In Continuation Nation, I showed the share of U.S. utility applications which are continuing applications has been rising for a decade.
Tangent: I assume the primary reason for this is that continuations are the closest thing we have to a time machine — rather than having to predict how a product or market will develop in the future, we can simply keep the disclosure pending through continuations and then rewrite history with some cleverly-drafted new claims.
What the chart below shows that the charts in Continuation Nation did not, is a breakdown based on whether the continuing application has an allowed parent. As you can see, most continuing applications have an allowed parent, which makes sense since an RCE is usually recourse for applications struggling to obtain an allowance.
Tangent: I wonder how many of these continuations were filed instead of an RCE in the hopes that they would get a different examiner? (Post on that coming soon…subscribe so you don’t miss it!)
The next figure shows them broken out by priority type.
Since I was lazy and gave you non-interactive charts, here is the breakdown for applications filed in 2016:
- 13% of utility applications filed in 2016 were continuations with an allowed parent (up from 4% in 2001)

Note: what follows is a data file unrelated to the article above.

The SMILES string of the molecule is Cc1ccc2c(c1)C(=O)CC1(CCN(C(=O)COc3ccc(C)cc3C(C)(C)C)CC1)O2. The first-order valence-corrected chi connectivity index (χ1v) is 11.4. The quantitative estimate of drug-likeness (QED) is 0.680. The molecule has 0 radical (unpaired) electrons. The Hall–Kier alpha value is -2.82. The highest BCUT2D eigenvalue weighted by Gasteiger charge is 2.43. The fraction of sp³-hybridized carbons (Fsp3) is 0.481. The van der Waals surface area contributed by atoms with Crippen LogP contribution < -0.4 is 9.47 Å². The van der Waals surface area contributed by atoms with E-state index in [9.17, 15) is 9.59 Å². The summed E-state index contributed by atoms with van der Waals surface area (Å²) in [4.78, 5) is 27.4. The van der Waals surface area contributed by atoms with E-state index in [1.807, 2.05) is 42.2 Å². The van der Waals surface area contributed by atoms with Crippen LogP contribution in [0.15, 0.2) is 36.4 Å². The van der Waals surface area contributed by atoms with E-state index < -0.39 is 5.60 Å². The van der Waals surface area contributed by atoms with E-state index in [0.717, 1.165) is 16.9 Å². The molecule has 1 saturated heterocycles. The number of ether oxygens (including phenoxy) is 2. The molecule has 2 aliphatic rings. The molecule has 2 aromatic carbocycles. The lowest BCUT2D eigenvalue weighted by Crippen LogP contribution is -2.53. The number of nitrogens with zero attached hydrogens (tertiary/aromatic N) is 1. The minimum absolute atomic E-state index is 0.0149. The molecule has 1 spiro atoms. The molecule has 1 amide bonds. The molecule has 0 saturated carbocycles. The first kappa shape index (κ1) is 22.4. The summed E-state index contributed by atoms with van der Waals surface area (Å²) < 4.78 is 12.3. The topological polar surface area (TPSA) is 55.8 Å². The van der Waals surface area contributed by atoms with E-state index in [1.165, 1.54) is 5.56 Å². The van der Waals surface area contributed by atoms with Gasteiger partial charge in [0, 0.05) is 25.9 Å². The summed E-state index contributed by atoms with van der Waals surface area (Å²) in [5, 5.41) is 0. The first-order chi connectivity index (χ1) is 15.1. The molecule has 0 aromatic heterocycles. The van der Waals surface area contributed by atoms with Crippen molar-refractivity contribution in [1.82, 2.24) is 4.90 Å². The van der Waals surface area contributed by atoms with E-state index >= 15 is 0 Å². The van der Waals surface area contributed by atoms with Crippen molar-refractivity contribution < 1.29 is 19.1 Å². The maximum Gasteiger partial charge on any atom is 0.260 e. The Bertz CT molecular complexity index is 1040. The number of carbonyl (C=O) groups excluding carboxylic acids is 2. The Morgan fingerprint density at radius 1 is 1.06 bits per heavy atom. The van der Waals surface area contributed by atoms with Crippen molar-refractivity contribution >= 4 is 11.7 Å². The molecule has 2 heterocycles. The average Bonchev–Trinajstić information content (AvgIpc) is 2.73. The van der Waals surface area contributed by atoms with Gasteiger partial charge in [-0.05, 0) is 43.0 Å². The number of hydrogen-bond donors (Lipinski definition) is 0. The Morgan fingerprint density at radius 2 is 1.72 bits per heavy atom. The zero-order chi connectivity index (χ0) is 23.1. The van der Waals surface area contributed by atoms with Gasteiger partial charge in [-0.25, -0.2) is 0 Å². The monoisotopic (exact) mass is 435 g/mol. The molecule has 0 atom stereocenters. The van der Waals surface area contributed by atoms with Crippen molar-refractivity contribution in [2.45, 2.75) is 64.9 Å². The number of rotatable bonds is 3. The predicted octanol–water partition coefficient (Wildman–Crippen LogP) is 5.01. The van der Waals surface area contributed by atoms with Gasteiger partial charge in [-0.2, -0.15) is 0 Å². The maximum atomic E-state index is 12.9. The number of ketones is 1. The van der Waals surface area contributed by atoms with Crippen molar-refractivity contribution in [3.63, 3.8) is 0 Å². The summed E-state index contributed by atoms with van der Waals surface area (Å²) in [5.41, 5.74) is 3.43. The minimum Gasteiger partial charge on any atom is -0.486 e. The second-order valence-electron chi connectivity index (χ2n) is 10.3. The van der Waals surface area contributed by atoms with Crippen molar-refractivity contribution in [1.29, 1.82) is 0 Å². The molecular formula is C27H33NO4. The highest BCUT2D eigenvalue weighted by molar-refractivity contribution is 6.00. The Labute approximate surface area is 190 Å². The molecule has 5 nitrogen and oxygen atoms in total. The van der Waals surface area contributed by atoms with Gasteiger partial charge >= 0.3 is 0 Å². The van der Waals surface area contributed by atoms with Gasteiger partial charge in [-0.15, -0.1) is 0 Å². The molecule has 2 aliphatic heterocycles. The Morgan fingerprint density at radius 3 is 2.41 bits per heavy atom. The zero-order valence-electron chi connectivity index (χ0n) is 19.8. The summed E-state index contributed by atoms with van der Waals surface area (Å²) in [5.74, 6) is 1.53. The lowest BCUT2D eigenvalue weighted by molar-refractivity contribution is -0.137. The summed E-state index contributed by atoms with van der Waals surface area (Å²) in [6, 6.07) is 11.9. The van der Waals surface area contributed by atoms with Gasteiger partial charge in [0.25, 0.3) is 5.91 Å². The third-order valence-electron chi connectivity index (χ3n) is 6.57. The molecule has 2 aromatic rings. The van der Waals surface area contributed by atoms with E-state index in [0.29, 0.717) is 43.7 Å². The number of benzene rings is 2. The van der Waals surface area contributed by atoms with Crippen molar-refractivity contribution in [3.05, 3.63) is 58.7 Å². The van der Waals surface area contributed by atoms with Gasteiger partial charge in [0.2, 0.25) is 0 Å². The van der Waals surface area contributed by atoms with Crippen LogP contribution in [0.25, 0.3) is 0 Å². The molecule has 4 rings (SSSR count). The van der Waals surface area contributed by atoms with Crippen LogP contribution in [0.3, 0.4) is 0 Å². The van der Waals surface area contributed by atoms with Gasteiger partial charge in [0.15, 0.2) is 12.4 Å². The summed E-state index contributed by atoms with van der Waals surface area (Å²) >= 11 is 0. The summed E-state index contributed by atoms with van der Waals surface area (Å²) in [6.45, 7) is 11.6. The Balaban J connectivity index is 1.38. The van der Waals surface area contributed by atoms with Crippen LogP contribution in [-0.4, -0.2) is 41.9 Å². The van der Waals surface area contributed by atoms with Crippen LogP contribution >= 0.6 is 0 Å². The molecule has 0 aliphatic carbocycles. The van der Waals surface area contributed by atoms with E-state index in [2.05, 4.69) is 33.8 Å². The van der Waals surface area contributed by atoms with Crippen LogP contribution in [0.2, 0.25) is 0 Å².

- 5% of utility applications filed in 2016 were continuations with no allowed parent (up from 3% in 2001)
- 4% of utility applications filed in 2016 were divisionals with an allowed parent (down from 5% in 2001)
- 1% of utility applications filed in 2016 were divisionals with no allowed parent (no change from 2001)
- 2% of utility applications filed in 2016 were continuations-in-part with an allowed parent (down from 3% in 2001)
- 1% of utility applications filed in 2016 were continuations-in-part with no allowed parent (down from 2% in 2001)
Allowance Rate by Priority Type
Here we see that continuing applications with an allowed parent have an allowance rate that is 9% higher than average. Continuations without an allowed parent have an allowance rate that is 14% below average.
Breaking it down by priority type shows that continuation allowance rate is 22% higher when there is an allowed parent vs. when there is not. This 87% allowance rate is 11% higher than the USPTO overall allowance rate of for utility applications.
So continuation allowance rate is one data point in favor of my theory that allowances are “easier” to get for continuations. Of course, this says nothing about the quality or scope of the claims in the parent and child, but still, it at least directionally supports my perception that taking some crappy claims in a parent application can help you get good claims in a continuation.
To be continued . . .
In the next post I will continue exploring this topic with some more metrics including: responses to allowance and time to first action. Subscribe here to get it.
1 I actually had to look up what a substitute is. The MPEP defines it as: “in essence the duplicate of an application by the same applicant abandoned before the filing of the later application . . . [which] does not obtain the benefit of the filing date of the prior application.”
2 The result of these definitions is that applications with mixed priority chains (e.g., an application which is a continuation of one parent and a divisional of another parent) are excluded. This represented about 4% of utility applications in the dataset.